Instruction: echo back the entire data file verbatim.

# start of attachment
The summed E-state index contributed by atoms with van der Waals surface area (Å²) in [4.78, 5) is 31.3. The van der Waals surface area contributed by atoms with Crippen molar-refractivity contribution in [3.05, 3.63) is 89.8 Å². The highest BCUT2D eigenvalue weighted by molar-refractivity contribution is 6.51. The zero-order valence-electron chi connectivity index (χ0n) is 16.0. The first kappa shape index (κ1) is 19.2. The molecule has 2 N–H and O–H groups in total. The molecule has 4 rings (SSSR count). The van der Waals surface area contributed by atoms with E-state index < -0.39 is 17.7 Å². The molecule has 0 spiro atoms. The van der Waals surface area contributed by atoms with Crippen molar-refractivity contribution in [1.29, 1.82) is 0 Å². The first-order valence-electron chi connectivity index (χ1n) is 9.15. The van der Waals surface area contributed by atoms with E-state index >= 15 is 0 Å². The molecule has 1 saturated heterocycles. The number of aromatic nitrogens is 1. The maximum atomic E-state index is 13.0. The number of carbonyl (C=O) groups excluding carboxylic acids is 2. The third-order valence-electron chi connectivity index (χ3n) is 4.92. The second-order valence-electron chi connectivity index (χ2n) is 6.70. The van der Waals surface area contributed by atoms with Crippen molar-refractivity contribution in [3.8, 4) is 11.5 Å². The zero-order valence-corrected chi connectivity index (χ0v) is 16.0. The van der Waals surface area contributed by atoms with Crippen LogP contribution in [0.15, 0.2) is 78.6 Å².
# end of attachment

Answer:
The summed E-state index contributed by atoms with van der Waals surface area (Å²) in [4.78, 5) is 31.3. The van der Waals surface area contributed by atoms with Crippen molar-refractivity contribution in [3.05, 3.63) is 89.8 Å². The highest BCUT2D eigenvalue weighted by molar-refractivity contribution is 6.51. The zero-order valence-electron chi connectivity index (χ0n) is 16.0. The first kappa shape index (κ1) is 19.2. The molecule has 2 N–H and O–H groups in total. The molecule has 4 rings (SSSR count). The van der Waals surface area contributed by atoms with E-state index < -0.39 is 17.7 Å². The molecule has 0 spiro atoms. The van der Waals surface area contributed by atoms with Crippen molar-refractivity contribution in [1.29, 1.82) is 0 Å². The first-order valence-electron chi connectivity index (χ1n) is 9.15. The van der Waals surface area contributed by atoms with E-state index >= 15 is 0 Å². The molecule has 1 saturated heterocycles. The number of aromatic nitrogens is 1. The maximum atomic E-state index is 13.0. The number of carbonyl (C=O) groups excluding carboxylic acids is 2. The third-order valence-electron chi connectivity index (χ3n) is 4.92. The second-order valence-electron chi connectivity index (χ2n) is 6.70. The van der Waals surface area contributed by atoms with Crippen molar-refractivity contribution in [3.8, 4) is 11.5 Å². The zero-order valence-corrected chi connectivity index (χ0v) is 16.0. The van der Waals surface area contributed by atoms with Crippen LogP contribution in [0.15, 0.2) is 78.6 Å².